Set professional development goals
When meetings happen more frequently than once a year, it’s easier to get to know individual employees. Most employees are motivated to continue learning new skills and continuing to improve at their job. Rather than continually moving the goalpost for higher efficiency at routine tasks, it will be helpful to ask which areas the employee wants to explore. If they’re meeting with management on a weekly or monthly basis, there may be special projects and other opportunities for each employee to focus on their preferred skills.
Invest in performance management software
When using an integrated performance management system, company and individual goals have a much better chance of succeeding, best practices and improvement plans can be implemented more easily, and the entire process will be managed more comprehensively and efficiently. When employees receive consistent and accurate feedback, 68% report job fulfillment. The easiest way to improve consistency and accuracy is to track the same performance metrics for each employee and make the process a routine. With performance management software, you can assign custom number ranges and data points for evaluations—and the same system can be used for employees across a department or entire company.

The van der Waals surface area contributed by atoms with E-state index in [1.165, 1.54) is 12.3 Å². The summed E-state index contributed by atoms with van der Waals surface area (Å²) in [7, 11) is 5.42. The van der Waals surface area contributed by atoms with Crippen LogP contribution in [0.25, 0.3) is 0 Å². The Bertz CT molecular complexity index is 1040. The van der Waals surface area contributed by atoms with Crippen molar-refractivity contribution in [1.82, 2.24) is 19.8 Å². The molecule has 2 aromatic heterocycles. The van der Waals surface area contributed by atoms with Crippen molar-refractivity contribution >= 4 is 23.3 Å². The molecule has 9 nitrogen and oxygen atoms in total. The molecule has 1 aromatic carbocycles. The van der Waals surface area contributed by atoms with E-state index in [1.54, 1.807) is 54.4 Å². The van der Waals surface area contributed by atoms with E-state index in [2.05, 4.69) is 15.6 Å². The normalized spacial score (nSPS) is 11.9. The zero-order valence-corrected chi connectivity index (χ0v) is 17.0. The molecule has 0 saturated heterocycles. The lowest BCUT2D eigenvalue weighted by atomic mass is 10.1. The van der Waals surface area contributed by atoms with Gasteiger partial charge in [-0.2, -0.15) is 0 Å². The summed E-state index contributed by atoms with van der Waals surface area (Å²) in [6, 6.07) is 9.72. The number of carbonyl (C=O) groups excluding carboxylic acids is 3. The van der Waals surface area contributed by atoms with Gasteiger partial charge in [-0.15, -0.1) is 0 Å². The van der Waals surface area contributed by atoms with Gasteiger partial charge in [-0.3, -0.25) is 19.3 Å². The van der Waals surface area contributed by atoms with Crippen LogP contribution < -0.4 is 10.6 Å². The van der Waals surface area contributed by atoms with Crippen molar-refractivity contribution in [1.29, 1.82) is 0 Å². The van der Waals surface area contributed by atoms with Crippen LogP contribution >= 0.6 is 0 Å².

An integrated performance management solution also allows your company to get the most out of the results and retain historical performance review data to monitor progress over time. And when it is integrated with the rest of your HR technology, you can easily incorporate time and attendance, HR and company-wide policies, and payroll and compensation into your process.
NetPerform, Netchex’s performance management solution does all of this and more. Learn more about how NetPerform can help you get the most out of your company’s employee reviews.